Global Cost of Drug Treatment Could Top $250 Billion
The UN treatment estimate is huge—but the cost of lost productivity due to drug abuse could be even higher.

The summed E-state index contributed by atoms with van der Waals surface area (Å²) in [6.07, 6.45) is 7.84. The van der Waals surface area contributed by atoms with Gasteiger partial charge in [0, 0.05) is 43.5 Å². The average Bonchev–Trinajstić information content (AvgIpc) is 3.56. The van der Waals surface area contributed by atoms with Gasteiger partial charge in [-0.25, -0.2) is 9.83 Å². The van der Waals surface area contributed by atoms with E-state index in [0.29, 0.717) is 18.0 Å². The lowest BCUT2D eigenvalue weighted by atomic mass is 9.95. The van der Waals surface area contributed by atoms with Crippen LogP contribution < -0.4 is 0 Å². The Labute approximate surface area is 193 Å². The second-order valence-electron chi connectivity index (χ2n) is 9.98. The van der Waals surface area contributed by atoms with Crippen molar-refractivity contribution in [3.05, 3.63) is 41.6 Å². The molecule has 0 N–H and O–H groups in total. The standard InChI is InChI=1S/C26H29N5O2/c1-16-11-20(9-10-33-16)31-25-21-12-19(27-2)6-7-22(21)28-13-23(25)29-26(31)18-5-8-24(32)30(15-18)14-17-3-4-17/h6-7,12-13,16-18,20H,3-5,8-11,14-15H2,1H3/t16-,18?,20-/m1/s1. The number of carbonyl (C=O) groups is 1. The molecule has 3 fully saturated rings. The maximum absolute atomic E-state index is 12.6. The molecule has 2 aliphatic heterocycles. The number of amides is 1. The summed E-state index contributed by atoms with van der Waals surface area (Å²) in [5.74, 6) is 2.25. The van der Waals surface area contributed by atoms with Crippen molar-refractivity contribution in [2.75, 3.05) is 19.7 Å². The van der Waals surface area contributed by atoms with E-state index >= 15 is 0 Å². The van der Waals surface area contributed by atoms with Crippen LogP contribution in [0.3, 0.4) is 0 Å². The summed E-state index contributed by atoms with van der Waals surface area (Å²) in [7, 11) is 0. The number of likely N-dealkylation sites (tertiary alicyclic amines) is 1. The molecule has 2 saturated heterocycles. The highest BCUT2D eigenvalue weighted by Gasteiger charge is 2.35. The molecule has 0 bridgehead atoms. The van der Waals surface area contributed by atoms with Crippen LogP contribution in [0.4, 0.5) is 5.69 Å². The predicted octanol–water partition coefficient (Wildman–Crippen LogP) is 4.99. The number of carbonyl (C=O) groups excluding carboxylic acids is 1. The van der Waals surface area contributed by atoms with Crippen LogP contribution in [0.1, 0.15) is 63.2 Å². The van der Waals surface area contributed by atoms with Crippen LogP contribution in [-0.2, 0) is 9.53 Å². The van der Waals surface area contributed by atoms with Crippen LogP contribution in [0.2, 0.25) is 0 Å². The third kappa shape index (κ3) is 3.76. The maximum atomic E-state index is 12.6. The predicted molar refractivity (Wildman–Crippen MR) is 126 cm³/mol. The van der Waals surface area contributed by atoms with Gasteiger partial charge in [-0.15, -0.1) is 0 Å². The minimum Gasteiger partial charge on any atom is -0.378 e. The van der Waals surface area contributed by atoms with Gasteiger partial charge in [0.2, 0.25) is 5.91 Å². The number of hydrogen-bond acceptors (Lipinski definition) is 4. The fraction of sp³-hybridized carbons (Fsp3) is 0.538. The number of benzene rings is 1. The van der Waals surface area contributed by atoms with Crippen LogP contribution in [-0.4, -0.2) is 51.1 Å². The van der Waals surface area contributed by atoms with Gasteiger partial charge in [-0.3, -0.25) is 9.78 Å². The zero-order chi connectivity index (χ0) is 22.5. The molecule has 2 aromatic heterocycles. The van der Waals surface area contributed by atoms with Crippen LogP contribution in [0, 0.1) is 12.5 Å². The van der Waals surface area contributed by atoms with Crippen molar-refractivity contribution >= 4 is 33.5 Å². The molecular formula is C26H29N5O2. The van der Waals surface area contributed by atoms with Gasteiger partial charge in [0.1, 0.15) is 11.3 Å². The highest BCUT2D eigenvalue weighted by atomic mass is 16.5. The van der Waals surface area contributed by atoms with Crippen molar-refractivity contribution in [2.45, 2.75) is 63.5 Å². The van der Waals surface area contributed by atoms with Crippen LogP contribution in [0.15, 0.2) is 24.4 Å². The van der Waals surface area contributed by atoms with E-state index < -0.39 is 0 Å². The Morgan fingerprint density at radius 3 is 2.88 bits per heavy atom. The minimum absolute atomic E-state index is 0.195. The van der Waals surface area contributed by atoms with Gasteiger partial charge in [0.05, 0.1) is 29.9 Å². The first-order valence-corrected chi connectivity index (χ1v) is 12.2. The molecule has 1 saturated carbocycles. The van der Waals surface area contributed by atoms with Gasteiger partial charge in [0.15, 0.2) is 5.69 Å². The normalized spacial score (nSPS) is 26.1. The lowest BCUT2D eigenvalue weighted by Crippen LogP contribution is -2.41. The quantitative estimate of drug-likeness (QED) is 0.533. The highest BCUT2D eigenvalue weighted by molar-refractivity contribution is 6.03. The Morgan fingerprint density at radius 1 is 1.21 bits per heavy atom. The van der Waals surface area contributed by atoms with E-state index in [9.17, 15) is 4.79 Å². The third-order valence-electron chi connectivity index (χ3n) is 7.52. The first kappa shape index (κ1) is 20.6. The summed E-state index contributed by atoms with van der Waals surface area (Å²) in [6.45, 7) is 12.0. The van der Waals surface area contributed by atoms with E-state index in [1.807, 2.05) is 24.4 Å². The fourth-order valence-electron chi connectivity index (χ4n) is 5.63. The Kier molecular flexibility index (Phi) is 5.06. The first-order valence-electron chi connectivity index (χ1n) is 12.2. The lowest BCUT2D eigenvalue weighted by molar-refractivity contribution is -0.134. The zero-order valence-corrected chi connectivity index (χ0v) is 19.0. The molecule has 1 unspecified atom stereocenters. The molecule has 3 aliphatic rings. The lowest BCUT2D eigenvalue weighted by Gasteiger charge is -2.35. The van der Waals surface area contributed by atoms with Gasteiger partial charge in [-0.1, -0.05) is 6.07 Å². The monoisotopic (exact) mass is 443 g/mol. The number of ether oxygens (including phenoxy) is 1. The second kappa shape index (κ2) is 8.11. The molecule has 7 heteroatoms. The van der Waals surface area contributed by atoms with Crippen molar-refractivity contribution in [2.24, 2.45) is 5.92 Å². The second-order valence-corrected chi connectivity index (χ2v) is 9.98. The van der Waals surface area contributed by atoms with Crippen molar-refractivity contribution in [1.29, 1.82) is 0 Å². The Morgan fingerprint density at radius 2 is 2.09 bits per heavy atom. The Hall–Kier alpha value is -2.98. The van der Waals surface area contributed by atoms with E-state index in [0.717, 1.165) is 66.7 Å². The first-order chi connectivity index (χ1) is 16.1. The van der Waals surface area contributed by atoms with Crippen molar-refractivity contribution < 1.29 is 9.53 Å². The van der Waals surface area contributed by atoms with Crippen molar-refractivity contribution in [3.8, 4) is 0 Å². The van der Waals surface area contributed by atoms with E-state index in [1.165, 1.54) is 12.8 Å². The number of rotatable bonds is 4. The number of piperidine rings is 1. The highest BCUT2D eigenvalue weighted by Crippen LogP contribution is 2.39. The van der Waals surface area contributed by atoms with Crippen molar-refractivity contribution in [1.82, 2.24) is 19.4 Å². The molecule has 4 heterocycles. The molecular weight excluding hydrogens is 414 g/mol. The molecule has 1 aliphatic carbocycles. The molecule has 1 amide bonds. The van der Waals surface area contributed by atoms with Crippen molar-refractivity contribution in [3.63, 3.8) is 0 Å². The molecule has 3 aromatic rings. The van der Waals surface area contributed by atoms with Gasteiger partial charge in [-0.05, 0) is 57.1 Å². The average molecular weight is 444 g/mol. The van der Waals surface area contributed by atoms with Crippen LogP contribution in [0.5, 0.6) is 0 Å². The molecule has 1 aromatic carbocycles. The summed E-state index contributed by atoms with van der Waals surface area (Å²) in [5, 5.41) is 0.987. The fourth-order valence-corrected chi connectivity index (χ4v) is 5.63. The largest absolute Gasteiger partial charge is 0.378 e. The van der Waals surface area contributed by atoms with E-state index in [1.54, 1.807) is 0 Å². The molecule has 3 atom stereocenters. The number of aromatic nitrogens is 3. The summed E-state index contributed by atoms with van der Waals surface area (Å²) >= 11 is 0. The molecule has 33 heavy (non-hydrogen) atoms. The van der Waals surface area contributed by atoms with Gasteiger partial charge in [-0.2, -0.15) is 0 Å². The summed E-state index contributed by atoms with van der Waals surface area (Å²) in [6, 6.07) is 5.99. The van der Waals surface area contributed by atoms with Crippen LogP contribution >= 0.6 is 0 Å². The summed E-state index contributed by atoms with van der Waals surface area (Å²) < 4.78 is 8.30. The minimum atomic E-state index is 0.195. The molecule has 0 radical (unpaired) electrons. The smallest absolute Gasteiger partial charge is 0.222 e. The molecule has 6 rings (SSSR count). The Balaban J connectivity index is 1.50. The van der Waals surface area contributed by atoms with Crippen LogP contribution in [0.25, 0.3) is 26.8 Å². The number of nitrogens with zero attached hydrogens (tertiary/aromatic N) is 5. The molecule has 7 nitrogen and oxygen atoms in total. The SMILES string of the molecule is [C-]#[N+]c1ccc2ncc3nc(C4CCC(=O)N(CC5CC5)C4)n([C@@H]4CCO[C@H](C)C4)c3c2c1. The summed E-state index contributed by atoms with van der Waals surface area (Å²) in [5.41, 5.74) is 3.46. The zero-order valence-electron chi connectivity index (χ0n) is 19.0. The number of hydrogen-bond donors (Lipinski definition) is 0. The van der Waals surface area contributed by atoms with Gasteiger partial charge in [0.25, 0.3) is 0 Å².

Drug abuse isn't cheap. This was more than confirmed by yesterday's report from the United Nations Office for Drugs and Crime—they used figures from 2010 to estimate that the cost of drug treatment globally would reach about $250 billion per year if everyone who needed it received proper care. A far smaller amount than that is currently being spent on drug treatment; reportedly just one in five people who need help for their addiction actually get it. The amount quoted represents anywhere from 0.3-0.4% of the world's GDP—but the loss of revenue due to per capita falls in productivity through drug use is as much as 0.9% in the US. The $250 billion treatment figure also doesn't include losses of productivity and crimes committed by those needing to finance their habits. Approximately 230 million people, or five percent of the world's population, used drugs at least once in 2010, while 27 million people across the globe (about 1 in every 200 people) is a "problem drug user" (referring to chronic use of heroin or cocaine). The highly prohibitive costs of treating everyone who needs help with a drug addiction is a large reason why America's 40 million addicts overwhelmingly don't receive proper care.